The left brigade had now got through, and the other was able to follow them, so that the whole force advanced as far as the Lens-Hulluch road, getting in touch with the Seventh Division on the left. Here the resistance was strong and the fire heavy. The division had lost very heavily. Of one battalion only the colonel, four subalterns, and a hundred and twenty men were left, while many of the other regiments were almost as hard hit. It was now raining and the light was failing. The men dug themselves in near the old German trenches, the supporting brigade coming up and taking its position on the right flank, where late that night it connected up by means of its outer unit with the Twenty-fourth Division, which had come up in support.

The Fifteenth Division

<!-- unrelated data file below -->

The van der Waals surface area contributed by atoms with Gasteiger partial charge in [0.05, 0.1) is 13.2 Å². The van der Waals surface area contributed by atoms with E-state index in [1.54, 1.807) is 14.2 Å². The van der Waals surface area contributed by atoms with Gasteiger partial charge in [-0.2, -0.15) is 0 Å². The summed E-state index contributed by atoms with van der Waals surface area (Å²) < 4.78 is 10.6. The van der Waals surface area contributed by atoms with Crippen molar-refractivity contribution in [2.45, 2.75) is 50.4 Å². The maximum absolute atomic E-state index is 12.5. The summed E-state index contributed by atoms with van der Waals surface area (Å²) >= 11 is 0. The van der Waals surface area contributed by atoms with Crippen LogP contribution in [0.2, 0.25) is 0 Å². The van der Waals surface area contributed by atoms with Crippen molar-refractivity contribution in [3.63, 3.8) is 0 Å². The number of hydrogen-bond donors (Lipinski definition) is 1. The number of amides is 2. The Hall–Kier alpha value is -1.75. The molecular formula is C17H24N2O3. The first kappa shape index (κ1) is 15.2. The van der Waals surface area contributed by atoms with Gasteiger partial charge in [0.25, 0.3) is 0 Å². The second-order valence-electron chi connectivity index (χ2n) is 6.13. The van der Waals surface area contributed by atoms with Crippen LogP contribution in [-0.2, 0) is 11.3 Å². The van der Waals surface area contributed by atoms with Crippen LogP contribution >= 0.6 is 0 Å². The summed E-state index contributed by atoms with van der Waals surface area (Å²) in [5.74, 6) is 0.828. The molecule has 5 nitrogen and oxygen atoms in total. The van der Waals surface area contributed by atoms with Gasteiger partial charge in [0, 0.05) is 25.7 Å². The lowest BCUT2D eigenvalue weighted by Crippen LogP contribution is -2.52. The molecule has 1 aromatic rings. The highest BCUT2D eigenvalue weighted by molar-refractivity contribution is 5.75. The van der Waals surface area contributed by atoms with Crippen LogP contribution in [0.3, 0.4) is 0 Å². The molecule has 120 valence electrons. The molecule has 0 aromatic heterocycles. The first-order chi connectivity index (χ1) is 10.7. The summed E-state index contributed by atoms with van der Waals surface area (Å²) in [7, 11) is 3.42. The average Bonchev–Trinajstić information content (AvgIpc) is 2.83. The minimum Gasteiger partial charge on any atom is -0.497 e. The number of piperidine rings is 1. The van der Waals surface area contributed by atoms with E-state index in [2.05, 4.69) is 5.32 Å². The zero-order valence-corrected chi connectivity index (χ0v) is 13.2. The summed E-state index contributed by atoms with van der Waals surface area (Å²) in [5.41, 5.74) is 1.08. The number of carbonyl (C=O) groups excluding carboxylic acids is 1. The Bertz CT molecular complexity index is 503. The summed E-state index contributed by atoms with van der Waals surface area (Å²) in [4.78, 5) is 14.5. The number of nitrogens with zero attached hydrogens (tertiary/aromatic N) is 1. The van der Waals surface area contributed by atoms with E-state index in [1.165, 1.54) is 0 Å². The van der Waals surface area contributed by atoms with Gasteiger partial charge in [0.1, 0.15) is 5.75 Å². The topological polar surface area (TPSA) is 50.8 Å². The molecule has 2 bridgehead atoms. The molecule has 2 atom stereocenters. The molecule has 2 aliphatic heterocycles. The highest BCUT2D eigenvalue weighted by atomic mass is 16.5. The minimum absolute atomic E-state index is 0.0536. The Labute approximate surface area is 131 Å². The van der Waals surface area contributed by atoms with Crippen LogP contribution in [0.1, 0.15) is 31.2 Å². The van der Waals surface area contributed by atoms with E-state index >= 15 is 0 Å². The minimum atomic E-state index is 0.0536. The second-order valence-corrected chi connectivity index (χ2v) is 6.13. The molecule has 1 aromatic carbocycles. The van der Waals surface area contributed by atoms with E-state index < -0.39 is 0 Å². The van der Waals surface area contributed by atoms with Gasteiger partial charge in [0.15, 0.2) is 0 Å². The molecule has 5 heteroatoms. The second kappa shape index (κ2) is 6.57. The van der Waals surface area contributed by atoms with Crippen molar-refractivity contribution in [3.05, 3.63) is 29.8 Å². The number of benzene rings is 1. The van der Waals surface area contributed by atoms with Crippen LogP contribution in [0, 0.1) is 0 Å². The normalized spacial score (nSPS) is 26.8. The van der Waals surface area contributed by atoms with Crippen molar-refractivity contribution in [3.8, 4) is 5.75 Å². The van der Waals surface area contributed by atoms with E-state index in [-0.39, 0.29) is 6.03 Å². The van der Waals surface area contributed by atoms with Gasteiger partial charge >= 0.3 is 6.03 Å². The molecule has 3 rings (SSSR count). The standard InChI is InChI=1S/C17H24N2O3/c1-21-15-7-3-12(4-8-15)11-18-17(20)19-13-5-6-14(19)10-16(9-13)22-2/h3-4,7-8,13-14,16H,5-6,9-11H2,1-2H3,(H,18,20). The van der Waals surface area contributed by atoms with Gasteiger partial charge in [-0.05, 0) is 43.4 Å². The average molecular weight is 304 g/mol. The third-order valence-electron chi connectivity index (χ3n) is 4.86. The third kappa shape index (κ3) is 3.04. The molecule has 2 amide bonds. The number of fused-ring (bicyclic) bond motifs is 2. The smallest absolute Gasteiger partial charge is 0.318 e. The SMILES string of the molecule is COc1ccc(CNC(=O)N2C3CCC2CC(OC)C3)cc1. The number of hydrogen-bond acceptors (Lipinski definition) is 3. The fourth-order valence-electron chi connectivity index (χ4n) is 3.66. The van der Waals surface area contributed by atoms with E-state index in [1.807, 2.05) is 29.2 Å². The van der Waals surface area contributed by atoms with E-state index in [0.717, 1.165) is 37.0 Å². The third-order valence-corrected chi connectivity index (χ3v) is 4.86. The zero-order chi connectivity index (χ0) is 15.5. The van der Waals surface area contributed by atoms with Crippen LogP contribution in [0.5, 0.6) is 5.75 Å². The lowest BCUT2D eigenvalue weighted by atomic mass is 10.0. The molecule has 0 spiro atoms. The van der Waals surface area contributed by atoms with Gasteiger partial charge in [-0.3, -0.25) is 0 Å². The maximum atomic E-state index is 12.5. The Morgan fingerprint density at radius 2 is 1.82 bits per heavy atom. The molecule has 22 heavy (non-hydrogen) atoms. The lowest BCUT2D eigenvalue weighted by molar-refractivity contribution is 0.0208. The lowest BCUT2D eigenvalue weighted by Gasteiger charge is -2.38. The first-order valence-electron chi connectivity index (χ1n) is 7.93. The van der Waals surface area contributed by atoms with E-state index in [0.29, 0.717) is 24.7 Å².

The temporary check to the advance of the First Division had exposed the left flank of its neighbour to the south, the Fifteenth Scottish Division. The two divisions were to have met at Pit 14, but the Fifteenth Division arrived there some hours before the others, for the reason already stated. In spite of this a very fine advance was maths, which gained a considerable stretch of ground and pierced more deeply than any other into the German line. Upon the parapet in front of one brigade a piper marched up and down before the attack under a heavy fire, warming the blood of the crouching men with the maddening scream of his war-pipes. Not until he was shot down did this gallant man cease to urge forward his comrades. This brigade dashed forward at the signal, and with a fine fury flooded over the German trenches, which they carried at a rush, storming onwards across the Lens road and up the long slope of Hill 70, taking Pit 14 upon the way, and eventually reaching the summit of the incline. The supporting brigade came along after them, detaching as they passed one hundred bombers to help the First Division to get forward. These brave men held the advanced line for some hours under heavy fire from the Lens batteries.